On February 29, 2012, the Animal and Plant Health Inspection Service (APHIS) within the U.S. Department of Agriculture (USDA) announced that it was changing the process by which it considers petitions for the determination of nonregulated status for genetically engineered organisms in order to facilitate increased public involvement at early stages of the process. The new process splits the current process into two parts, with an initial notice announcing the availability of the petition for nonregulated status and a latter notice providing APHIS’ draft decision-making documents for comments.
The Plant Protection Act, 7 U.S.C. § 7701 et seq., authorizes APHIS to “prohibit or restrict the importation, entry, exportation, or movement . . . of any plant, plant product, biological control organism, noxious weed, article, or means of conveyance if . . . necessary to prevent the introduction . . . or the dissemination of a plant pest or noxious weed.” APHIS defines “plant pest” as any organism which “can directly or indirectly injure or cause disease or damage in or to any plants or parts thereof, or any processed, manufactured, or other products of plants.” 7 C.F.R. § 340.1. Under section 340.6 of APHIS regulations, any person may submit a petition for a determination that an article should not be regulated under the Plant Protection Act on the ground that there is no reason to believe that such article is a plant pest. If such petition meets the requirements set forth in section 340.6, the petition is deemed complete and ripe for a determination as to regulated or nonregulated status.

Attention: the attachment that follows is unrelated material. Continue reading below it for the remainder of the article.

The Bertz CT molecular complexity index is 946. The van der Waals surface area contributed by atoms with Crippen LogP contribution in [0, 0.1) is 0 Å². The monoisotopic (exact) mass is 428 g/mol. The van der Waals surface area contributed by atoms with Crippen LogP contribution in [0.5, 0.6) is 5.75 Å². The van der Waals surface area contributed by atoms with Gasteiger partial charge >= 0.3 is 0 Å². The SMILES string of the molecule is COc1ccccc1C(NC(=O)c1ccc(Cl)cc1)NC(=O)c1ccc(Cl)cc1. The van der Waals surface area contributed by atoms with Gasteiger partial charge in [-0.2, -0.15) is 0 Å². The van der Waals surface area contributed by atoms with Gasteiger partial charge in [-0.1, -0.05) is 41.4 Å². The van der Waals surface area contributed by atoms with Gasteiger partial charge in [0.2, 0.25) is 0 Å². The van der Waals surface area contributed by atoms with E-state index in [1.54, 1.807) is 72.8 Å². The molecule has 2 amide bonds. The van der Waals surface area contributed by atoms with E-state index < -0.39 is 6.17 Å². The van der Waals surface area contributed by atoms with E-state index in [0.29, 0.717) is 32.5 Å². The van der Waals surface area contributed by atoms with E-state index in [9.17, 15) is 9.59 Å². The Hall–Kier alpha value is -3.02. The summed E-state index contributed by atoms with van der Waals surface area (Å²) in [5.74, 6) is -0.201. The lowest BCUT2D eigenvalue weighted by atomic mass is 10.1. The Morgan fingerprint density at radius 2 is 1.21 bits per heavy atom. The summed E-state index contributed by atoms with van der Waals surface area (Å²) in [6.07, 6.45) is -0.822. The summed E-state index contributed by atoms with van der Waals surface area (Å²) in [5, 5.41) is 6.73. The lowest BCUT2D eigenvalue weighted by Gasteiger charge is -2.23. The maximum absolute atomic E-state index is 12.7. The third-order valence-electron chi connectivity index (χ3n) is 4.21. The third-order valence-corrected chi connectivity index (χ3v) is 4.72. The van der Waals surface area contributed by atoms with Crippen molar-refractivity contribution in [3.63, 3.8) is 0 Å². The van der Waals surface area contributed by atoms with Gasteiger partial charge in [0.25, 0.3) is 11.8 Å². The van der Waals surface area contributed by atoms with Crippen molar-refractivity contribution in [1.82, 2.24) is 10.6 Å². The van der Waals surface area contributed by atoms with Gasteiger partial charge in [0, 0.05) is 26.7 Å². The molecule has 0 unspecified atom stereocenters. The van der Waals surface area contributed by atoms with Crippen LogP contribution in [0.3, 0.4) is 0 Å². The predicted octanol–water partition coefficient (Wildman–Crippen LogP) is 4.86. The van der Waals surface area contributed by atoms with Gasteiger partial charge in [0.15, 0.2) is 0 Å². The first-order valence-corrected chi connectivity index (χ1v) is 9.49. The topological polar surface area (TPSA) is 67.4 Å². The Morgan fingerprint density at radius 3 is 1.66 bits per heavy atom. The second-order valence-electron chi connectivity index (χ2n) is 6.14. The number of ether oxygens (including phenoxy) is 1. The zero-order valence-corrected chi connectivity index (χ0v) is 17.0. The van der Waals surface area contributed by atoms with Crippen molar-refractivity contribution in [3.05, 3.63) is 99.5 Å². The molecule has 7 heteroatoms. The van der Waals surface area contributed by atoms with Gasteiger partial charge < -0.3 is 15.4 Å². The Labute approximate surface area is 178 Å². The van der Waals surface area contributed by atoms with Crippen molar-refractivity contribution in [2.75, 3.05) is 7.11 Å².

Under the current process, APHIS prepares a draft plant pest risk assessment (PPRA), as well as a draft environmental assessment (EA) required by the National Environmental Policy Act (NEPA), prior to publication of any notice. APHIS then publishes a notice in the Federal Register, which includes an announcement of the petition, the PPRA and the EA. Upon completion of the 60-day comment period, APHIS reviews and evaluates the comments and prepares a final PPRA, EA and the requisite NEPA decisionmaking document – either a Finding of No Significant Impact (FONSI) or notice of intent (NOI) to prepare a full environmental impact statement (EIS).
Under the new process, APHIS will publish a preliminary notice consisting solely of the availability of the petition and then later publish a separate notice which includes the draft PPRA and EA documents. The new process is designed to “provide two separate and specific opportunities for public involvement in the decisionmaking process” and is being implemented as part of the USDA Customer Service Plan, which “seeks to improve the Agency’s customer service processes.”
After the first notice announcing the availability of the petition, APHIS will accept written comments concerning the determination of nonregulated status for 60 days. The contents of the second notice will depend on APHIS’ determination of whether the petition raises “substantive new issues.” If APHIS decides that the “petition involves gene modifications that do not raise substantive new biological, cultural, or ecological issues,” then APHIS will announce this determination along with the availability of the PPRA, EA and FONSI documents. If APHIS does not receive any comments warranting changes to this preliminary determination, the determination will become final without any further Federal Register notice. A slightly different approach will be taken when APHIS determines, after the first notice has been published, that the petition raises substantive new issues. Under this approach, APHIS will solicit comments on the draft EA and PPRA for 30 days before publishing final versions in the Federal Register.
The changes to the participation process become effective today, March 6, 2012—the date of publication of the notice in the Federal Register. The changes will apply to all subsequently received petitions and those petitions for which APHIS has not yet completed a draft EA and PPRA. The changes do not impact the current requirement of section 340.6(d)(3) that APHIS will “furnish a response to each petitioner within 180 days of receipt of a completed petition.”